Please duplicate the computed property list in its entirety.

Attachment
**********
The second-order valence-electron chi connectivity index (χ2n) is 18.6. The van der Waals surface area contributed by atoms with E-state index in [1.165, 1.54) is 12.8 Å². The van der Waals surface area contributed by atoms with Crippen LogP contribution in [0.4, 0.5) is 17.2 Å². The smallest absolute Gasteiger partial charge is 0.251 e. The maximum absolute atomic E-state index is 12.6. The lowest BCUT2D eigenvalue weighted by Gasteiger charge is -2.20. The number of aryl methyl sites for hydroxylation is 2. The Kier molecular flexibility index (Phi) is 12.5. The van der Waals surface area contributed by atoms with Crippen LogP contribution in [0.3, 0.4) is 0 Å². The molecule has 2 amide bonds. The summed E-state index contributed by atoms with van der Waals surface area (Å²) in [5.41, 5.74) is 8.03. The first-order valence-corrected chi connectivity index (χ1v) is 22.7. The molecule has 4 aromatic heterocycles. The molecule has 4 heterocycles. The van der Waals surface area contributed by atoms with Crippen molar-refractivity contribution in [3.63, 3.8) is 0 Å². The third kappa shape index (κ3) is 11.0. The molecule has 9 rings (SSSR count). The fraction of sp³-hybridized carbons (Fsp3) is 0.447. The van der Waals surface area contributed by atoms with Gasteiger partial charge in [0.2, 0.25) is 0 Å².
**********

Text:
The second-order valence-electron chi connectivity index (χ2n) is 18.6. The van der Waals surface area contributed by atoms with E-state index in [1.165, 1.54) is 12.8 Å². The van der Waals surface area contributed by atoms with Crippen LogP contribution in [0.4, 0.5) is 17.2 Å². The smallest absolute Gasteiger partial charge is 0.251 e. The maximum absolute atomic E-state index is 12.6. The lowest BCUT2D eigenvalue weighted by Gasteiger charge is -2.20. The number of aryl methyl sites for hydroxylation is 2. The Kier molecular flexibility index (Phi) is 12.5. The van der Waals surface area contributed by atoms with Crippen LogP contribution in [0.3, 0.4) is 0 Å². The molecule has 2 amide bonds. The summed E-state index contributed by atoms with van der Waals surface area (Å²) in [5.41, 5.74) is 8.03. The first-order valence-corrected chi connectivity index (χ1v) is 22.7. The molecule has 4 aromatic heterocycles. The molecule has 4 heterocycles. The van der Waals surface area contributed by atoms with Crippen molar-refractivity contribution in [3.63, 3.8) is 0 Å². The third kappa shape index (κ3) is 11.0. The molecule has 9 rings (SSSR count). The fraction of sp³-hybridized carbons (Fsp3) is 0.447. The van der Waals surface area contributed by atoms with Gasteiger partial charge in [0.2, 0.25) is 0 Å².